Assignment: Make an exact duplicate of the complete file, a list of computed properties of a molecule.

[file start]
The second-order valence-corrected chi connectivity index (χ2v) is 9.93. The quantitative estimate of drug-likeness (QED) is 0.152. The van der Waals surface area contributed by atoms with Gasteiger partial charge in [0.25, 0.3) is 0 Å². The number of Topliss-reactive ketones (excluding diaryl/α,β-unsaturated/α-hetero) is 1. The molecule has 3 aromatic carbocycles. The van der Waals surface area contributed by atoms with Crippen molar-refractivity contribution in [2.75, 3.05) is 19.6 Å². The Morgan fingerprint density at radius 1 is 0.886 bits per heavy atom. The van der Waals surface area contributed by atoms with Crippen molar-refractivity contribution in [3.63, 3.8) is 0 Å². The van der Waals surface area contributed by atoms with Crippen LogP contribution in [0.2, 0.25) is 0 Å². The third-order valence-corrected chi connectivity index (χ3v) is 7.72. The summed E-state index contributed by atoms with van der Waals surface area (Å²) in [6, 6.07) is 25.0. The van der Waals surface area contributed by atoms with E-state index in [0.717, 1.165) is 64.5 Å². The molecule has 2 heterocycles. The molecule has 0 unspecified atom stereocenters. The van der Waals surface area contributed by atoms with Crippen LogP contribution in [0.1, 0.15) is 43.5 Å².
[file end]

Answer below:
The second-order valence-corrected chi connectivity index (χ2v) is 9.93. The quantitative estimate of drug-likeness (QED) is 0.152. The van der Waals surface area contributed by atoms with Gasteiger partial charge in [0.25, 0.3) is 0 Å². The number of Topliss-reactive ketones (excluding diaryl/α,β-unsaturated/α-hetero) is 1. The molecule has 3 aromatic carbocycles. The van der Waals surface area contributed by atoms with Crippen molar-refractivity contribution in [2.75, 3.05) is 19.6 Å². The Morgan fingerprint density at radius 1 is 0.886 bits per heavy atom. The van der Waals surface area contributed by atoms with Crippen molar-refractivity contribution in [3.63, 3.8) is 0 Å². The van der Waals surface area contributed by atoms with Crippen LogP contribution in [0.2, 0.25) is 0 Å². The third-order valence-corrected chi connectivity index (χ3v) is 7.72. The summed E-state index contributed by atoms with van der Waals surface area (Å²) in [6, 6.07) is 25.0. The van der Waals surface area contributed by atoms with E-state index in [0.717, 1.165) is 64.5 Å². The molecule has 2 heterocycles. The molecule has 0 unspecified atom stereocenters. The van der Waals surface area contributed by atoms with Crippen LogP contribution in [0.1, 0.15) is 43.5 Å².